Insurance Coverage and Reimbursement Issues for Macular Hole Surgery
Medicare, most health maintenance organizations, and most insurance companies still consider face-down equipment to be in the category of “comfort and convenience” and not “medically necessary.” This is an extremely frustrating situation. I don’t know how anyone can have a successful recovery without equipment.
I believe this is due to two factors:
- Macular hole surgery is a low-incidence surgery and is not well-known or understood, as compared with surgeries such as hip replacements or knee replacements which come with much equipment, therapy, and assistance for the patient.
- The face-down equipment is basically the same equipment used by massage therapists and thus has been interpreted as equipment for “comfort and convenience.”
Immediately following each of my two vitrectomies, I was given a piece of soft foam (about 12″ x 12″ x 5″) with a cutout for my eyes, nose, and mouth and was told to go home and stay face-down. Unfortunately, this process is still typical in the United States and many other countries. Staying face-down would have been impossible for me had I not done research, bought some equipment, and rented other equipment.
Insurance companies may cover the cost if your doctor writes that it is “medically necessary.” This is especially critical for people with degenerative spinal and other medical conditions, such as cardiac problems. Try to inform your doctor that the equipment and services are medically necessary. If your doctor does not write this statement or your request is denied, you can file an appeal. Several readers told me about being denied initially but winning as a result of an appeal. It is encouraging to hear that some insurance companies are now covering the cost of this equipment.
One reader said this about filing an appeal:
I also had a six-month battle with my insurance company over the equipment. They denied the claim, stalled, and I appealed. When a nurse read my explanation, she approved the claim immediately and I got a check for a good chunk of the cost. I thought, what if there had been a true financial hardship? I probably spent more time arguing about it with them than it was worth, but I was convinced I was right and it should be covered.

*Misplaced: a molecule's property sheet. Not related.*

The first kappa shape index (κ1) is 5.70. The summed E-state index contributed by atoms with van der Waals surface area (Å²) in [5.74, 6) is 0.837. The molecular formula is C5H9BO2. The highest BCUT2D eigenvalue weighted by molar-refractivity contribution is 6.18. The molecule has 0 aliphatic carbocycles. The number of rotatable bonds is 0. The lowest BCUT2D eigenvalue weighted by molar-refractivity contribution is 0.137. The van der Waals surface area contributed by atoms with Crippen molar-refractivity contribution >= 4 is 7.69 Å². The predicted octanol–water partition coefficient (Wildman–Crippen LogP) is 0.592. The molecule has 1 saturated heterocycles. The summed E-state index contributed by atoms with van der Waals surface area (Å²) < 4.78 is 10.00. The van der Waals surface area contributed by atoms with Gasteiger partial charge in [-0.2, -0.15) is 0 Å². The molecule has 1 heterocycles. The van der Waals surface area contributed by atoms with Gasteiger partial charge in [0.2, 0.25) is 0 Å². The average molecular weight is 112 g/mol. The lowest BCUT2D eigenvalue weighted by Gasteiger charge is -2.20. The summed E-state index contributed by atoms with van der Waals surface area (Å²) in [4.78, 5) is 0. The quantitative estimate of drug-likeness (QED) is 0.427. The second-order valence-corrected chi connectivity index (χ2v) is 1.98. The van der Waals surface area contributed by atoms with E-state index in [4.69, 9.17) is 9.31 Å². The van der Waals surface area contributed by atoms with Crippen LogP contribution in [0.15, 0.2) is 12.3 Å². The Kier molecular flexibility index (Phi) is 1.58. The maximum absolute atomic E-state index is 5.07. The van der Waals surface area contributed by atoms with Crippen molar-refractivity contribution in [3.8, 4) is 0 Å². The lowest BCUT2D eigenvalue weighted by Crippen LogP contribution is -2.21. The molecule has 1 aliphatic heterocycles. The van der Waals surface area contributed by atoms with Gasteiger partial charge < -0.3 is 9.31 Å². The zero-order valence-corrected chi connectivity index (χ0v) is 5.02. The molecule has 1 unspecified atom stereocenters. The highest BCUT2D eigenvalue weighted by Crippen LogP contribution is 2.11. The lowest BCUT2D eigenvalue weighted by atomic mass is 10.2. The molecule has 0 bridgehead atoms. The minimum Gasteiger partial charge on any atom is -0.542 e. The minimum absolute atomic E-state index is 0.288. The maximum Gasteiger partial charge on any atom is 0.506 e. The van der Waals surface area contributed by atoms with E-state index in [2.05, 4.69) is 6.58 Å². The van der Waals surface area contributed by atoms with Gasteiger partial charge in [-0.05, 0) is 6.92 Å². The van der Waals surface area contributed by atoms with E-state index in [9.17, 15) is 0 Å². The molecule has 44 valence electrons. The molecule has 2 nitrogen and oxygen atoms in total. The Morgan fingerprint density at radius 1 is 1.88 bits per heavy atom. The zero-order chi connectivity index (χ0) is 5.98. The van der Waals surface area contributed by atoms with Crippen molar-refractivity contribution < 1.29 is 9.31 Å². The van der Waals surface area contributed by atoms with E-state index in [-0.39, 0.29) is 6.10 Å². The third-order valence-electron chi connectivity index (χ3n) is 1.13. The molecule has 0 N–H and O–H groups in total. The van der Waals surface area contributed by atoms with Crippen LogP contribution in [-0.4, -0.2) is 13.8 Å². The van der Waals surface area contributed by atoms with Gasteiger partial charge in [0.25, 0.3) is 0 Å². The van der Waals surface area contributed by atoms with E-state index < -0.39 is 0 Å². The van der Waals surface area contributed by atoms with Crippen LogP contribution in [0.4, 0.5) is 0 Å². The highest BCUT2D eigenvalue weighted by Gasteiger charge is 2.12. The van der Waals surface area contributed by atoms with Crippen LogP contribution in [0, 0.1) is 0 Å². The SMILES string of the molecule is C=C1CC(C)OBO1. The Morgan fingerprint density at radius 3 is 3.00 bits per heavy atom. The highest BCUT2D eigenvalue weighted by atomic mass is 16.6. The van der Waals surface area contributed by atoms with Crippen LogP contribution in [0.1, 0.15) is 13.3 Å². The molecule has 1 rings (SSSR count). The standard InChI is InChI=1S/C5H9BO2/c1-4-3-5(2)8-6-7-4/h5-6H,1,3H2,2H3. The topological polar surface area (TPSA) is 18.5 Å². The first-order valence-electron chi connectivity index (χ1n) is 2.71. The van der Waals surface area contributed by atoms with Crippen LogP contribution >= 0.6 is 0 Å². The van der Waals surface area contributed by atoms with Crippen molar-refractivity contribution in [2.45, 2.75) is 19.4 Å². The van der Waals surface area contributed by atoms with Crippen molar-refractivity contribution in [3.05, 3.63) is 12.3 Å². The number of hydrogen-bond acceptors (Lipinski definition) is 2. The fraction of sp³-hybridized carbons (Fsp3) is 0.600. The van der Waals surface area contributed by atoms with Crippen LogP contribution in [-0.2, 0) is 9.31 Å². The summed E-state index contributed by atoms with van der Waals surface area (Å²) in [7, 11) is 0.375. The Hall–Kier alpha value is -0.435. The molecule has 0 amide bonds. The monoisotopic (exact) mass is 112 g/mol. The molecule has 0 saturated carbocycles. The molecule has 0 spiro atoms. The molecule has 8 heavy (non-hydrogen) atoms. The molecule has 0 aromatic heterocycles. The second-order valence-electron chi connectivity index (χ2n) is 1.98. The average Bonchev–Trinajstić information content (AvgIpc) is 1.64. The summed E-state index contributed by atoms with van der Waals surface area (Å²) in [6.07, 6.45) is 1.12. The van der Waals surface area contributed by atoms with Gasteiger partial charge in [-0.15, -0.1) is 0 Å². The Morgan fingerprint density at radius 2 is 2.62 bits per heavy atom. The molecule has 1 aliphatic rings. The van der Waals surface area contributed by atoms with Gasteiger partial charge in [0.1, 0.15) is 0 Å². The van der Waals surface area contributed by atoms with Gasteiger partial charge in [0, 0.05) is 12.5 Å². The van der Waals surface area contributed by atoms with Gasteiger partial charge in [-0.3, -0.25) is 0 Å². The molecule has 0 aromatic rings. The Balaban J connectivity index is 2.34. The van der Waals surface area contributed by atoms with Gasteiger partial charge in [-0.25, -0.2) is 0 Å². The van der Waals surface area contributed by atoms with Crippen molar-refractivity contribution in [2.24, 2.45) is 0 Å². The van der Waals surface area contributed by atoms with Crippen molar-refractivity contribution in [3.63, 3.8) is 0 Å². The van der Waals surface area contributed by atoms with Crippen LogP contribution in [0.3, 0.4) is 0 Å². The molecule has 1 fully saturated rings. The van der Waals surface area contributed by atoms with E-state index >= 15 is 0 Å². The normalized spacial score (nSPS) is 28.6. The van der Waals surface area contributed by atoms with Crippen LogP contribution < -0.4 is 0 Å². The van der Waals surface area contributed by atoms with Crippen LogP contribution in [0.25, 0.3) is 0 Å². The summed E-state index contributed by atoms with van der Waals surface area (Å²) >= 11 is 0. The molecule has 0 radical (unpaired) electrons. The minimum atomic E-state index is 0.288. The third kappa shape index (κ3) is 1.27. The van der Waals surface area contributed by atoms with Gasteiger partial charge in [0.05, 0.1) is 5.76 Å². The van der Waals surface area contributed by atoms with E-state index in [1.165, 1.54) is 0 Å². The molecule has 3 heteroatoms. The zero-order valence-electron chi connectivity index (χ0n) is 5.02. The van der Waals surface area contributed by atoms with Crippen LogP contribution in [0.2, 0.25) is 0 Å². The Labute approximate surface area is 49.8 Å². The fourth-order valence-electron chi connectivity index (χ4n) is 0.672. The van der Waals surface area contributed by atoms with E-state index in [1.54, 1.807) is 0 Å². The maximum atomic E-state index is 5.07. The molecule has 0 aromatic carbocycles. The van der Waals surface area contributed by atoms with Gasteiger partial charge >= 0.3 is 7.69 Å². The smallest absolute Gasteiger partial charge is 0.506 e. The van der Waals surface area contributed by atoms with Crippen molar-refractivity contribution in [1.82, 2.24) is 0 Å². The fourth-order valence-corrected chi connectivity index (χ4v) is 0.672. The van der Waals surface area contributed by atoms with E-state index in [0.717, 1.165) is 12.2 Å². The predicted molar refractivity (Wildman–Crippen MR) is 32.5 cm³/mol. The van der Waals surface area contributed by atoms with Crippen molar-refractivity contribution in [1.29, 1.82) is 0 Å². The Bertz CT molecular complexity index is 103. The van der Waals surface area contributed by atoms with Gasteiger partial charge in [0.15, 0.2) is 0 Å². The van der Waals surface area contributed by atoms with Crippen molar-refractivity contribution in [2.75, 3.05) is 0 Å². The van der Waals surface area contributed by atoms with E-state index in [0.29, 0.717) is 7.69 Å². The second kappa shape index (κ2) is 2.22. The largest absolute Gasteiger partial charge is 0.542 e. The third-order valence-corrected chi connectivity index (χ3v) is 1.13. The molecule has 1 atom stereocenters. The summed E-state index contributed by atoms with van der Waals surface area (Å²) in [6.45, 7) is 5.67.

Another reader said this about a woman who had macular hole surgery three times and did not use any face-down equipment because she did not know it existed:
For the first surgery, her daughter moved in with her. The patient kept her head down on a TV tray all day long (arms folded on the tray, with her forehead on her arms), while her daughter massaged her neck. At night, her daughter had set up pillows and foam with a breathing area and set the alarm every hour to check on her mother to make sure she was positioned correctly. The lady was miserable but recovered practically all of her vision.
A few years later, she developed a macular hole in the second eye. This time, a second daughter moved in but was not as “strict” with her mother. Consequently, the hole reopened a few months later and she had to have that eye operated on again. That time, the first daughter moved back in and repeated her strict regimen. She did recover her vision.
Financial Resources for Medication
If you’re like many Americans, coping with the cost of medications can be burdensome, even with help from various health insurance plans. Some people cope by decreasing medication use below the recommended level; for example, by using glaucoma eye drops once a day instead of twice or waiting to refill prescriptions. But not following your treatment regimen can lead to irreversible vision damage. If the medication cost makes it difficult for you to follow the prescribed eye drop regimen, here are some resources you may want to investigate further.
Medicare Drug Benefit
Medicare offers prescription drug coverage – Medicare Part D – to everyone with Medicare. To obtain Medicare prescription drug coverage, you must join a plan run by an insurance company or other private company approved by Medicare. Each plan can vary in cost and drugs covered, and there are important enrollment deadlines. For more information, go to Medicare.gov and select “Drug Coverage (Part D).”
National Council on Aging
BenefitsCheckUp is a free, online service for people age 55 and older from the National Council on Aging. It provides information on a range of state and federal assistance programs, including medication assistance. The service is confidential and requires you to fill out a questionnaire online that takes about 15 minutes. Select “Find My Benefits” for a listing of programs you might qualify for.
Eye Care America
Eye Care America is a public service from the Foundation of the American Academy of Ophthalmology. It provides an online pharmaceutical directory that lists free or discounted ophthalmic drugs available from major drug companies. Select “Medication Assistance” for more information.
NeedyMeds provides a clearinghouse of information on state and local assistance programs and drug company discount prescription programs.
Also, see Suggested Resources for more information about helpful products and organizations and the author’s contact information.
I was an educator of blind and visually impaired children for 42 years. Although I have read and researched extensively and have had extensive discussions with retinal specialists, I am not an ophthalmologist or a medical doctor.
Reviewed by Mrinali Patel Gupta, M.D., VisionAware Medical Consultant. Reviewed by the author, August, 2023.